May 2005
Volume 1, Number 3
Table of Contents

Collaborative Law – The Potential Downside Of The Latest Trend In Marital Dissolution
By Karen A. Rose and Jonathan W. Wolfe

Collaborative law emerged in the 1990s and, along with traditional litigation and mediation, provides an additional forum for family dissolution. Collaborative law practitioners hope to provide a more civilized process that achieves results through negotiation sessions. Under a collaborative law approach, lawyers and clients agree to commit to negotiation – as opposed to litigation – as a method of resolving family disputes. This is accomplished through a “disqualification agreement,” entered into by all the parties and their lawyers, whereby lawyers are disqualified from representing parties in litigation should either party choose to litigate. Proponents believe that the disqualification agreement prevents lawyers and their clients from running to court at the first sign of trouble and keeps them fully focused on the negotiation process.

Collaborative law proponents tout it as a “kinder and gentler” process, which achieves results faster and more cooperatively than through litigation. It may very well be that – when circumstances allow. Collaborative law assumes that divorcing parties, armed with collaborative lawyers, are capable of working cooperatively together and that the outcomes they achieve by agreement are superior to those achieved through litigation. These assumptions may not hold true in real life. In most circumstances, it is unrealistic to expect divorcing parties, who are often angry and hurt, to put these feelings aside and enter into a cooperative negotiation process. A party who enters the process in good faith may later find themselves footing the bill for new legal counsel when the other party remains unyielding in negotiations.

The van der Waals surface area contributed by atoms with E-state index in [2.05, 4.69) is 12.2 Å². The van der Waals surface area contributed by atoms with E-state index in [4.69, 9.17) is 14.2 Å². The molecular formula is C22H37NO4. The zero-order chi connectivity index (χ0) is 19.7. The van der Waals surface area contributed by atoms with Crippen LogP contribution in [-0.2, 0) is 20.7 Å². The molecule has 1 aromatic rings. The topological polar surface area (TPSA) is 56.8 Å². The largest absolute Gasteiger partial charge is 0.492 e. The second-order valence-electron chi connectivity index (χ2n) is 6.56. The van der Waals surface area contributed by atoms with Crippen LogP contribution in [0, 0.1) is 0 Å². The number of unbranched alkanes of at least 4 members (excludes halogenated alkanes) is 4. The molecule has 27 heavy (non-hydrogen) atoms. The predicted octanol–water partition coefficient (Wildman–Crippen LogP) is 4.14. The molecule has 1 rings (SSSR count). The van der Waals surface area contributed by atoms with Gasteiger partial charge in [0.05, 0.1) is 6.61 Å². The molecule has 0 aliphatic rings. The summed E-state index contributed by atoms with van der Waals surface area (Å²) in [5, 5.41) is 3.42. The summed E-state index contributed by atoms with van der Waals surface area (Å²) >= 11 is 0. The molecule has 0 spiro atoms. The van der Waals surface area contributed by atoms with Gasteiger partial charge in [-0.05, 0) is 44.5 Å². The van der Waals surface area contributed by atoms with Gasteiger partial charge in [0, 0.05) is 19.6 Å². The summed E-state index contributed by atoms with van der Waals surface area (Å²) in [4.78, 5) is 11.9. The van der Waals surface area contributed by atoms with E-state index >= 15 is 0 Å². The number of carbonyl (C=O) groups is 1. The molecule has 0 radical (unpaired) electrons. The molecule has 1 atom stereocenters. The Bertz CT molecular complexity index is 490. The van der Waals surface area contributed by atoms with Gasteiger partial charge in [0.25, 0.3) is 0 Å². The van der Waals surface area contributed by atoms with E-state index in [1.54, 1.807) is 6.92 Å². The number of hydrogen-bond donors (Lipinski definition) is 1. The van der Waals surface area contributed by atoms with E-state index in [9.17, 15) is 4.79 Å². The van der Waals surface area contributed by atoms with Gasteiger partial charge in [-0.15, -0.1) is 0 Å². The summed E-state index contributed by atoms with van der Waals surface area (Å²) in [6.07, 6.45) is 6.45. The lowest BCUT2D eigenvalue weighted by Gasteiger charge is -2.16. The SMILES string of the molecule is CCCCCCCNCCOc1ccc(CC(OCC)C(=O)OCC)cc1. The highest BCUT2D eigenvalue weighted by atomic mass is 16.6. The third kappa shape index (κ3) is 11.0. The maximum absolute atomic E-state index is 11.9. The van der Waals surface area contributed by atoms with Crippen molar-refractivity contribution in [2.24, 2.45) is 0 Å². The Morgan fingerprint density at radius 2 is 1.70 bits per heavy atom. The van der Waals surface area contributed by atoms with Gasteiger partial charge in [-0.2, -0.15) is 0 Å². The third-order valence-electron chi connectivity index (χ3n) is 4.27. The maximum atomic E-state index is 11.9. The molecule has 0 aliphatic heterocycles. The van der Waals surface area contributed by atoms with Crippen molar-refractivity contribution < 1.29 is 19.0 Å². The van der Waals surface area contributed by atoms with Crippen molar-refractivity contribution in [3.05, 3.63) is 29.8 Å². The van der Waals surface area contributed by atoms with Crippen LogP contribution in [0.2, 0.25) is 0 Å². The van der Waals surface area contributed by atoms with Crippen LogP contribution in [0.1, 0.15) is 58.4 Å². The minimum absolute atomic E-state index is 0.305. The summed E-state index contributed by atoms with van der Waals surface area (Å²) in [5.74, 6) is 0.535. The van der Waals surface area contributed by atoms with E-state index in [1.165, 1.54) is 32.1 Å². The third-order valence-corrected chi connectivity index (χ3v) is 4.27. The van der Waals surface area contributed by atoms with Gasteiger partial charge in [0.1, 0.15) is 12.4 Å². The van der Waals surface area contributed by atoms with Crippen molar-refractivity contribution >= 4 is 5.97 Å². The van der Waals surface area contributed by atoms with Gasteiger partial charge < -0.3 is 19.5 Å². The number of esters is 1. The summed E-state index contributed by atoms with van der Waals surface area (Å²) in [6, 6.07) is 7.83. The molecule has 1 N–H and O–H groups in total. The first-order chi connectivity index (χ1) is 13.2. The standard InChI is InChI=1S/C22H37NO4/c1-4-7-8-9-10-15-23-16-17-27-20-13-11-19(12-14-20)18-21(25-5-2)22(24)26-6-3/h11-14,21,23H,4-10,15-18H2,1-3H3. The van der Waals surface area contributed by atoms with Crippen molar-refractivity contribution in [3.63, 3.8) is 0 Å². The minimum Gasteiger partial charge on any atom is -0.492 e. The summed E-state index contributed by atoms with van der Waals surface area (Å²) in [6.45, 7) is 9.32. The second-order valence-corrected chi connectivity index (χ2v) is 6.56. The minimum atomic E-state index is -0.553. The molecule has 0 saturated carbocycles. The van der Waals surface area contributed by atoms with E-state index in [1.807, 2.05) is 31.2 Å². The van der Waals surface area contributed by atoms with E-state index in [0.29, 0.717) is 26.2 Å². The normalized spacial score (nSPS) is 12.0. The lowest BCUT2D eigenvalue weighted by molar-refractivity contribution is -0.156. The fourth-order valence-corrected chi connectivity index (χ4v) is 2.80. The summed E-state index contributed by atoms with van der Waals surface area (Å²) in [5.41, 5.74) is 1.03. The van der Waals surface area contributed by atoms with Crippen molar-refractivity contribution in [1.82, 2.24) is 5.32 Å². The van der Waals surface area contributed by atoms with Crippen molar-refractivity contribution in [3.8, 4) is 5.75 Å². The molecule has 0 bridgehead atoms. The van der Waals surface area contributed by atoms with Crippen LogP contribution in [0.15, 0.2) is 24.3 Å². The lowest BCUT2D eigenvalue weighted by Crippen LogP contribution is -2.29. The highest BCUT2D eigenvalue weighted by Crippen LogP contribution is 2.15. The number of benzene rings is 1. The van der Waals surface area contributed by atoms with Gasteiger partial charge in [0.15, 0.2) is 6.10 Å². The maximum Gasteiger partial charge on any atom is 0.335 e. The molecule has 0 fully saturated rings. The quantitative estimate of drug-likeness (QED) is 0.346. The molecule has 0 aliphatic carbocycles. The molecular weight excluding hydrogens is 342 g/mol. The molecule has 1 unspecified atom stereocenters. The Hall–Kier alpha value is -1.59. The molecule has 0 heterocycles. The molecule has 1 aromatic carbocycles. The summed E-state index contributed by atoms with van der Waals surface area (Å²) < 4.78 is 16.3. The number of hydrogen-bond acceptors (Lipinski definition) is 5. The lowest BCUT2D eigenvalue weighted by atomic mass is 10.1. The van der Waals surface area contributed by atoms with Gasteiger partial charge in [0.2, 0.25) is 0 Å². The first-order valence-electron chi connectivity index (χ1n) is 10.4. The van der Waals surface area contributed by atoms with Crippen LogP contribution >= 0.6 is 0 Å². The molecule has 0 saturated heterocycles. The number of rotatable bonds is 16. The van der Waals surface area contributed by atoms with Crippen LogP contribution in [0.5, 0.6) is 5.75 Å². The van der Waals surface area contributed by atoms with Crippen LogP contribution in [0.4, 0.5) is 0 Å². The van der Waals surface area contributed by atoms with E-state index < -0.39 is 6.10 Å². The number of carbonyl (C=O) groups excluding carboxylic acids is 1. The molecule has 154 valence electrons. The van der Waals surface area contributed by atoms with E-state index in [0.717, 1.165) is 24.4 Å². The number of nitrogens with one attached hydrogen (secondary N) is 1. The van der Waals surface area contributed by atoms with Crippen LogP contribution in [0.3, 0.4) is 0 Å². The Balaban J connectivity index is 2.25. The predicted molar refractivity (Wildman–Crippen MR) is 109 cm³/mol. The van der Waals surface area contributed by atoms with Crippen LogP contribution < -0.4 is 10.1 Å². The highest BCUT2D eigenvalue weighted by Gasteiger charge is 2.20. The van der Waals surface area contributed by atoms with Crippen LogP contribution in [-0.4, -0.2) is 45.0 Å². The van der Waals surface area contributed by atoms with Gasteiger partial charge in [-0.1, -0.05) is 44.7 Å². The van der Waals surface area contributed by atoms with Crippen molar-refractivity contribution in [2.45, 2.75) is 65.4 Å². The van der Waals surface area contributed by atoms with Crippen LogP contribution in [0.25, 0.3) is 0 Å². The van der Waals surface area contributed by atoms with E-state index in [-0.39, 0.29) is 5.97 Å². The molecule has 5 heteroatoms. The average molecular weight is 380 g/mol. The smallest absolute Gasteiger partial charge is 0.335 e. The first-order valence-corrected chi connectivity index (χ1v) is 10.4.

The notion of “forced” negotiation, as embodied by the disqualification agreement, is risky in the divorce context. It may be irresponsible for lawyers to enter into such an agreement from the outset. As the case proceeds, it may reveal that such an agreement either was not necessary, or was not in the client’s best interest. Most disqualification agreements apply to lawyers and any jointly retained experts, including their work product. More than simply creating incentives not to litigate, the disqualification agreement poses a coercive element, particularly where clients have expended significant amounts of time and money in the process. Collaborative theorists conveniently overlook the fact that sometimes negotiations should break down. This is especially true in situations where parties do not have equal bargaining power.

Collaborative law proponents may believe that the issue of unequal bargaining power is “solved” by the fact that each party has representation. However, lawyers are not exactly zealous advocates in the collaborative law forum; far from it, they have irrevocably agreed not to litigate on behalf of their clients. This raises a host of ethical dilemmas (most obviously, the notion of refusing to follow orders from irrational clients), which are difficult to overlook. Moreover, the informal discovery standards may work against the party with lesser resources and less information. For example, one can imagine a situation where the party with greater financial assets enters into the collaborative process in order to take advantage of informal discovery practices and then refuses to negotiate in good faith. The weaker party is locked into negotiation and also left without the safeguards of court-ordered discovery.

The role of the collaborative lawyer is certainly an uneasy one. Stuck somewhere between mediator and advocate, the primary role of a collaborative lawyer seems to be to protect the process – not the client. Admittedly, some clients need more protection than others. In the rare event when both parties are equal negotiators and have equal access to information, collaborative law may in fact be a preferable method for dissolution than traditional divorce, one that saves clients time, money, and better preserves relationships. For these candidates, the collaborative approach is a welcome addition to family law. In the usual case where parties have disparate resources and unequal information, collaborative law may achieve less desirable outcomes than through traditional litigation.

Karen A. Rose is member of the Family Law Department at Skoloff & Wolfe, P.C. in Livingston, New Jersey. Jonathan W. Wolfe is also a member of the Family Law Department at Skoloff & Wolfe, P.C.

 

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